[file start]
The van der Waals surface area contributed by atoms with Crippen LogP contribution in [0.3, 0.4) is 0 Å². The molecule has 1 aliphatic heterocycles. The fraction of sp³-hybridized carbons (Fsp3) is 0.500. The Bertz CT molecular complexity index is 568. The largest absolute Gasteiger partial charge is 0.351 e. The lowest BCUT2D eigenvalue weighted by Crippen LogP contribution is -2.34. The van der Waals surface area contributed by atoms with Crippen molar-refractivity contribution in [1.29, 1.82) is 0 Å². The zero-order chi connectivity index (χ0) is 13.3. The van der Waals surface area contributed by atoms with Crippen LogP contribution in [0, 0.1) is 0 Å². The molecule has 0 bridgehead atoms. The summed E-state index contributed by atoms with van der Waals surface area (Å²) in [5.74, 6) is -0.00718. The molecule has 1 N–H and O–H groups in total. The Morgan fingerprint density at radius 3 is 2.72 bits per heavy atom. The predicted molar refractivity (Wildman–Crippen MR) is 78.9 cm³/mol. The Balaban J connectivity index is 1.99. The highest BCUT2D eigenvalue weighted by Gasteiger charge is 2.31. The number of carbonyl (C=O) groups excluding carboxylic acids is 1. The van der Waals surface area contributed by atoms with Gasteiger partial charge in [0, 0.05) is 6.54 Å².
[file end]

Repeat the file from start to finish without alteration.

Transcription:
The van der Waals surface area contributed by atoms with Crippen LogP contribution in [0.3, 0.4) is 0 Å². The molecule has 1 aliphatic heterocycles. The fraction of sp³-hybridized carbons (Fsp3) is 0.500. The Bertz CT molecular complexity index is 568. The largest absolute Gasteiger partial charge is 0.351 e. The lowest BCUT2D eigenvalue weighted by Crippen LogP contribution is -2.34. The van der Waals surface area contributed by atoms with Crippen molar-refractivity contribution in [1.29, 1.82) is 0 Å². The zero-order chi connectivity index (χ0) is 13.3. The van der Waals surface area contributed by atoms with Crippen LogP contribution in [0, 0.1) is 0 Å². The molecule has 0 bridgehead atoms. The summed E-state index contributed by atoms with van der Waals surface area (Å²) in [5.74, 6) is -0.00718. The molecule has 1 N–H and O–H groups in total. The Morgan fingerprint density at radius 3 is 2.72 bits per heavy atom. The predicted molar refractivity (Wildman–Crippen MR) is 78.9 cm³/mol. The Balaban J connectivity index is 1.99. The highest BCUT2D eigenvalue weighted by Gasteiger charge is 2.31. The number of carbonyl (C=O) groups excluding carboxylic acids is 1. The van der Waals surface area contributed by atoms with Gasteiger partial charge in [0, 0.05) is 6.54 Å².